Presented simultaneously at The Photographers’ Gallery and Jewish Museum London, Roman Vishniac Rediscovered is the first UK retrospective of Russian born American photographer, Roman Vishniac (1897–1990).
Roman Vishniac’s development as a professional photographer in Berlin corresponded with the Nazi’s rise to power, and this far-reaching exhibition of his iconic imagery – documenting everything from 1930s training camps for Zionist youth in the Netherlands to the arrival of Holocaust survivors in America – provides a uniquely and timely insight into the much-maligned Jewish community.
The ephemera surrounding the exhibition – vintage prints, film footage, contact sheets and audio recordings – place Vishniac’s photography in its chilling context: his haunting images of Jewish children are positioned alongside examples of Nazi propaganda, children’s books portraying Jews as sexually depraved, grotesque and greedy.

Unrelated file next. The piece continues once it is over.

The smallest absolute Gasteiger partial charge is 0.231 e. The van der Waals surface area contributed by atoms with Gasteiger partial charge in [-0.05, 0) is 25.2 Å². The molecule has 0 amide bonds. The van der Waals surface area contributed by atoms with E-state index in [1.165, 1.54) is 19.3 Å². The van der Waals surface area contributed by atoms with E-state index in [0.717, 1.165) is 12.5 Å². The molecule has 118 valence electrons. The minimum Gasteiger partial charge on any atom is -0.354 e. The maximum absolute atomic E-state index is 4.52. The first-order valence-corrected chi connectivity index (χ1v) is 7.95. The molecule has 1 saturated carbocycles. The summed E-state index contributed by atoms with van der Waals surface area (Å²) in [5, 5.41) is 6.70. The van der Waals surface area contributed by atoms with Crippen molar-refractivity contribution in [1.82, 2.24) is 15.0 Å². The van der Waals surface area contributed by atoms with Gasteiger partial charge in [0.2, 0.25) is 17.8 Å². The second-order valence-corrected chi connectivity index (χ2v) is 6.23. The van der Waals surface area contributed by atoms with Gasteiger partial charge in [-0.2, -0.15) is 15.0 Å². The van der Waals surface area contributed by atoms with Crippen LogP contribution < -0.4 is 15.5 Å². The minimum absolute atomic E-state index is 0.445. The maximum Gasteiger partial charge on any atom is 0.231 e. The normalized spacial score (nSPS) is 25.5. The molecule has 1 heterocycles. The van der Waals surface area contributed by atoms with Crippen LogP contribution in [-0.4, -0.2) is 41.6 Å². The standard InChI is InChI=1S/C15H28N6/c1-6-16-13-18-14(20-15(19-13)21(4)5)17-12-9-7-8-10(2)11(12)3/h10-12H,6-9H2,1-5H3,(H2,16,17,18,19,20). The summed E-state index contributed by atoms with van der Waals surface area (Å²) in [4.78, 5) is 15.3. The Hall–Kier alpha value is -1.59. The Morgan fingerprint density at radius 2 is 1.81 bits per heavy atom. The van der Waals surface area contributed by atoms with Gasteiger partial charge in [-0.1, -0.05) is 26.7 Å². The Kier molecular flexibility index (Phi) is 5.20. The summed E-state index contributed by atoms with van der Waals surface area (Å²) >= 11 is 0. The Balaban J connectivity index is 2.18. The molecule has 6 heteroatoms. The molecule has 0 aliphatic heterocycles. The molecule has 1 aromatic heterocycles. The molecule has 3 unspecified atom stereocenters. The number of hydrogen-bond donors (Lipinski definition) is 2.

Vishniac’s later scientific work in photomicroscopy provides a fascinating counterpoint to the static images, as well as a welcome injection of colour – these vivid images projected onto a wall are mesmeric: close ups of larvae, butterfly wing scales, jellyfish and melting snow provided a thought-provoking shift in pace and subject matter.
The exhibition is well-paced and easily navigable, the images are beautifully treated, and each is enhanced by a comprehensive caption, especially helpful considering Vishniac’s long career, the direct impact of the war on his work and how widely he travelled.
Entry to the exhibition also includes an interactive photographic ‘studio’ where you can attempt to replicate Vishniac’s techniques for yourself. In addition, the whole Jewish Museum itself is fantastic, with plenty more hands-on exhibitions and activities for children – go and dedicate a full afternoon to this hidden gem in north London.
Book a £5 exhibition day pass on The Photographers’ Gallery website.